And then there are those of us who really do have something to hide.
Surveillance technology plays a role in many episodes of “Black Mirror,” as it does in the ongoing social debate over what personal information should remain private. “The Entire History of You” and “Arkangel” play on the common fear that our most intimate moments will be revealed to others. Blackmail is used against those spotted engaging in illicit activity in “Shut Up and Dance,” and an awkward guy uses spy tech to seduce his date in “White Christmas.” And let’s not forget “Hated in the Nation,” where drone insects meant to artificially pollinate crops are also used for spying and assassinations.
As troubling as all these technologies are, arguably the most disturbing piece of privacy-shattering tech is presented in “Crocodile.” Here, a device called a “Recaller” is used to retrieve and display memories. Initially, the device is used for criminal investigations, but the insurance industry quickly adopts it. An insurance adjuster armed with a Recaller is deployed to find out what really happened before settling a claim, inadvertently revealing the main character’s violent past.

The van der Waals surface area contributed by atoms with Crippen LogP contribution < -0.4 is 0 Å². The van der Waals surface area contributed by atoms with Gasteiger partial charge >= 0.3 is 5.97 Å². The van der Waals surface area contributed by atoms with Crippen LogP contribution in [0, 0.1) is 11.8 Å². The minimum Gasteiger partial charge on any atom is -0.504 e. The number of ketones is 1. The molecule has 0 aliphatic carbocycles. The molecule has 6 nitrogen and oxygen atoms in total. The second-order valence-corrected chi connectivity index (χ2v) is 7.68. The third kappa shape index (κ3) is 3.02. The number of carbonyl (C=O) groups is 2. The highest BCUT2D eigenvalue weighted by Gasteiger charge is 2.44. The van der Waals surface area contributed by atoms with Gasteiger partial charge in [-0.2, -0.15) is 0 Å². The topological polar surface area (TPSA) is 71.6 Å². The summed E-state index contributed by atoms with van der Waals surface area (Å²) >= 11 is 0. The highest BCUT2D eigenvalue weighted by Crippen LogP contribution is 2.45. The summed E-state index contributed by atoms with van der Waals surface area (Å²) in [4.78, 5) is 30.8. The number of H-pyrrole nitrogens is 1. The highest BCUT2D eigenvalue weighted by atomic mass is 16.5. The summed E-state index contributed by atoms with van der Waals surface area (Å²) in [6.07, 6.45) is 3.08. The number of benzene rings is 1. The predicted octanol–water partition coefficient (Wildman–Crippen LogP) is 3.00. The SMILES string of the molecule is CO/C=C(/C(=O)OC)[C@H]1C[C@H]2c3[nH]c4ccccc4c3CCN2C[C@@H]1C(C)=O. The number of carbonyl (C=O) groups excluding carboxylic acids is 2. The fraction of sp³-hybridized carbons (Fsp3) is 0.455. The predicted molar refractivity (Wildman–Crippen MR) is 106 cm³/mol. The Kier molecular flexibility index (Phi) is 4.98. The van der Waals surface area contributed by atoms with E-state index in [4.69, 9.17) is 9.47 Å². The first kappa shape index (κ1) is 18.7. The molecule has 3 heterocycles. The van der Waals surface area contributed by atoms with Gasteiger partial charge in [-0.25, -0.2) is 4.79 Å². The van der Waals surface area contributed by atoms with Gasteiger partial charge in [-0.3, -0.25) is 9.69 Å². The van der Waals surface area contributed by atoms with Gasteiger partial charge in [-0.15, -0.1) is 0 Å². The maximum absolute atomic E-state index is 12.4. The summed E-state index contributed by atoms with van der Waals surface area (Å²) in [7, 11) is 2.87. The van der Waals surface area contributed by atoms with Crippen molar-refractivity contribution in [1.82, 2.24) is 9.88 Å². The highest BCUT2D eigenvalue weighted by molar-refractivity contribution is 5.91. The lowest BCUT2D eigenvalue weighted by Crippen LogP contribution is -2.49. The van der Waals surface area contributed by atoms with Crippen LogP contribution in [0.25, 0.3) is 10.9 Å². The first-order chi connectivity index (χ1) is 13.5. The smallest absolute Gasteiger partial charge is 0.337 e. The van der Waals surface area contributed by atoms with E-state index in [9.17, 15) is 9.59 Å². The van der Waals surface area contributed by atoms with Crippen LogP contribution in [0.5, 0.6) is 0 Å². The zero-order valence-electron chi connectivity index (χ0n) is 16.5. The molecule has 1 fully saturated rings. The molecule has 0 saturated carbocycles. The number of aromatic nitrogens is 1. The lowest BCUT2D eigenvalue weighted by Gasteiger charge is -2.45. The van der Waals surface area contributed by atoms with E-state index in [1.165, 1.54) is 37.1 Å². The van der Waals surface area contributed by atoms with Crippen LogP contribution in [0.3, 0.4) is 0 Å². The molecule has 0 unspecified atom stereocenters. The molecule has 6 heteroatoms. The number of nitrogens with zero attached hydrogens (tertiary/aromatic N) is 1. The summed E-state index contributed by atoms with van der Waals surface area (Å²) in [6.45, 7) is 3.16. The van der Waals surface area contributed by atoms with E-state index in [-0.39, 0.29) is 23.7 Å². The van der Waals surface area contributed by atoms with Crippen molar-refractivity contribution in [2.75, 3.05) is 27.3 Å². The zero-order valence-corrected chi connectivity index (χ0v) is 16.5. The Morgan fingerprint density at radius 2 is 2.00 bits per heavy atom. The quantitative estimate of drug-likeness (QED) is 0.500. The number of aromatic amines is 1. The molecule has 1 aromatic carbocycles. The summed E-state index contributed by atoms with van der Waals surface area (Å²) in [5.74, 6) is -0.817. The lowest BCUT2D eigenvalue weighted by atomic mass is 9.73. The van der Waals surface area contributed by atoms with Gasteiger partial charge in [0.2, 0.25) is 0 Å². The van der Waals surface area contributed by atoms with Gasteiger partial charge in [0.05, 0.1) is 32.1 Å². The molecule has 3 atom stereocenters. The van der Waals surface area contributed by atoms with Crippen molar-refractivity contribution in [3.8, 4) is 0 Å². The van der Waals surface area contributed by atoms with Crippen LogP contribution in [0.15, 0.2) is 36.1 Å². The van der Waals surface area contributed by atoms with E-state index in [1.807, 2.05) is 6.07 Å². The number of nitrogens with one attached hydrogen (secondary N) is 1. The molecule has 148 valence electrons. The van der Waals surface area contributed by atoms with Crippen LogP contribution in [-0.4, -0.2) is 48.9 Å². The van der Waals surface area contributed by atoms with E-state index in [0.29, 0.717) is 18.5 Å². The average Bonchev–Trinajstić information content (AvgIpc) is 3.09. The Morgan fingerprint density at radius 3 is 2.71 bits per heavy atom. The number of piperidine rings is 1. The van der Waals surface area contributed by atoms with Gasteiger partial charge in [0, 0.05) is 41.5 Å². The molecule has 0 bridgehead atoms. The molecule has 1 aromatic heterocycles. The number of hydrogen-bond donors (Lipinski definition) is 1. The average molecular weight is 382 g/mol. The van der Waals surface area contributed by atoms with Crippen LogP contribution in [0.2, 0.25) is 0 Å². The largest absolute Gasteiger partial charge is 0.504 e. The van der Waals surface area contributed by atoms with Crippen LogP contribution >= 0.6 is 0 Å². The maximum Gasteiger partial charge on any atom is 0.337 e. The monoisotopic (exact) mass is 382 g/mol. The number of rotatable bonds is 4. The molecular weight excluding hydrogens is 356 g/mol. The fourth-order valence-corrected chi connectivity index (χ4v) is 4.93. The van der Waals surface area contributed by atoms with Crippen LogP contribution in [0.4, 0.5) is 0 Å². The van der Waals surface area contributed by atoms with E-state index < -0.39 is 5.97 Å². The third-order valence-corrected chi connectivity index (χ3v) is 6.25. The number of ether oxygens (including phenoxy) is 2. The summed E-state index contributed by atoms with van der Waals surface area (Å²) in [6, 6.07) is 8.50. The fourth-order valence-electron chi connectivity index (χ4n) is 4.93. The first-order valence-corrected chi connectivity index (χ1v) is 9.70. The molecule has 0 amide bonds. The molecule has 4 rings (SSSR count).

With many employers going beyond the standard background check and drug screen and making a deep dive into an applicant’s social media activity and a credit history, it’s not hard to imagine this technology being adapted to that end in our own society.
AI and machine learning are on everyone’s mind. Tech visionaries are promising the code of tomorrow will change just about every element of our daily lives.
Just as advancements in agricultural technology led to a vast reduction in the number of people needed to produce food, and automation slashed the number of workers in modern factories, autonomous vehicles, drones and clever algorithms threaten to upend the futures of millions of workers. From what we’ve seen in the past, there are winners and losers with every major burst of innovation. But ultimately, new industries and jobs are created with these advancements. While jobs are lost and workers are displaced, the demand for newly created jobs leads people on to new endeavors, and economies continue to grow with workers who are more productive than ever thanks to new technologies.